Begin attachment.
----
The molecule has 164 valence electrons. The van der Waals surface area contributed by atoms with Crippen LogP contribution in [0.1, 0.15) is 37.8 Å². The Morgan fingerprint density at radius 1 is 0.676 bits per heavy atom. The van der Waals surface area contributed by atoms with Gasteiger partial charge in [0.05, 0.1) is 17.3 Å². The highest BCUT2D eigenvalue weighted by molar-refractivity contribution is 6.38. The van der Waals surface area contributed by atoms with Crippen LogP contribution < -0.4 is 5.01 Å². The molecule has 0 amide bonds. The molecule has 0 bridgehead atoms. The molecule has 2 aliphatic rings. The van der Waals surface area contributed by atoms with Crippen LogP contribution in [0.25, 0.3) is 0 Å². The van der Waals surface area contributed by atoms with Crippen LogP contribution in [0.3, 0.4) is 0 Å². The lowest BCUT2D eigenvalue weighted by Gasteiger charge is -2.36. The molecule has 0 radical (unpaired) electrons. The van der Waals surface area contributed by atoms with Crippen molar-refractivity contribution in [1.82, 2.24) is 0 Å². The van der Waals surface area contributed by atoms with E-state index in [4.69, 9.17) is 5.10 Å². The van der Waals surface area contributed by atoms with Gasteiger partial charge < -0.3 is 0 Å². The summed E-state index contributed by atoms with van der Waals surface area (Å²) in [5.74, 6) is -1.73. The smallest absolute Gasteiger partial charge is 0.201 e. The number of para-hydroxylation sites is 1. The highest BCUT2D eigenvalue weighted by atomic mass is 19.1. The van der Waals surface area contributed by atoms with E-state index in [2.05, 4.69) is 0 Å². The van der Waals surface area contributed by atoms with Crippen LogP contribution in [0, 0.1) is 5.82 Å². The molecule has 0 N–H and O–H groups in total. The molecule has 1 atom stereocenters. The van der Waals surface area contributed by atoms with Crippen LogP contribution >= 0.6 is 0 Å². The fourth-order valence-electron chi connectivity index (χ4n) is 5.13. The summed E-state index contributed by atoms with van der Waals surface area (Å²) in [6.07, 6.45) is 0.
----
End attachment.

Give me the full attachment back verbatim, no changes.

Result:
The molecule has 164 valence electrons. The van der Waals surface area contributed by atoms with Crippen LogP contribution in [0.1, 0.15) is 37.8 Å². The Morgan fingerprint density at radius 1 is 0.676 bits per heavy atom. The van der Waals surface area contributed by atoms with Gasteiger partial charge in [0.05, 0.1) is 17.3 Å². The highest BCUT2D eigenvalue weighted by molar-refractivity contribution is 6.38. The van der Waals surface area contributed by atoms with Crippen LogP contribution < -0.4 is 5.01 Å². The molecule has 0 amide bonds. The molecule has 0 bridgehead atoms. The molecule has 2 aliphatic rings. The van der Waals surface area contributed by atoms with Crippen LogP contribution in [0.25, 0.3) is 0 Å². The van der Waals surface area contributed by atoms with Crippen LogP contribution in [0.3, 0.4) is 0 Å². The lowest BCUT2D eigenvalue weighted by Gasteiger charge is -2.36. The molecule has 0 radical (unpaired) electrons. The van der Waals surface area contributed by atoms with Crippen molar-refractivity contribution in [1.82, 2.24) is 0 Å². The van der Waals surface area contributed by atoms with E-state index in [4.69, 9.17) is 5.10 Å². The van der Waals surface area contributed by atoms with Gasteiger partial charge < -0.3 is 0 Å². The summed E-state index contributed by atoms with van der Waals surface area (Å²) in [5.74, 6) is -1.73. The smallest absolute Gasteiger partial charge is 0.201 e. The number of para-hydroxylation sites is 1. The highest BCUT2D eigenvalue weighted by atomic mass is 19.1. The van der Waals surface area contributed by atoms with E-state index in [2.05, 4.69) is 0 Å². The van der Waals surface area contributed by atoms with Crippen LogP contribution in [0, 0.1) is 5.82 Å². The molecule has 0 N–H and O–H groups in total. The molecule has 1 atom stereocenters. The van der Waals surface area contributed by atoms with Crippen LogP contribution >= 0.6 is 0 Å². The fourth-order valence-electron chi connectivity index (χ4n) is 5.13. The summed E-state index contributed by atoms with van der Waals surface area (Å²) in [6.07, 6.45) is 0.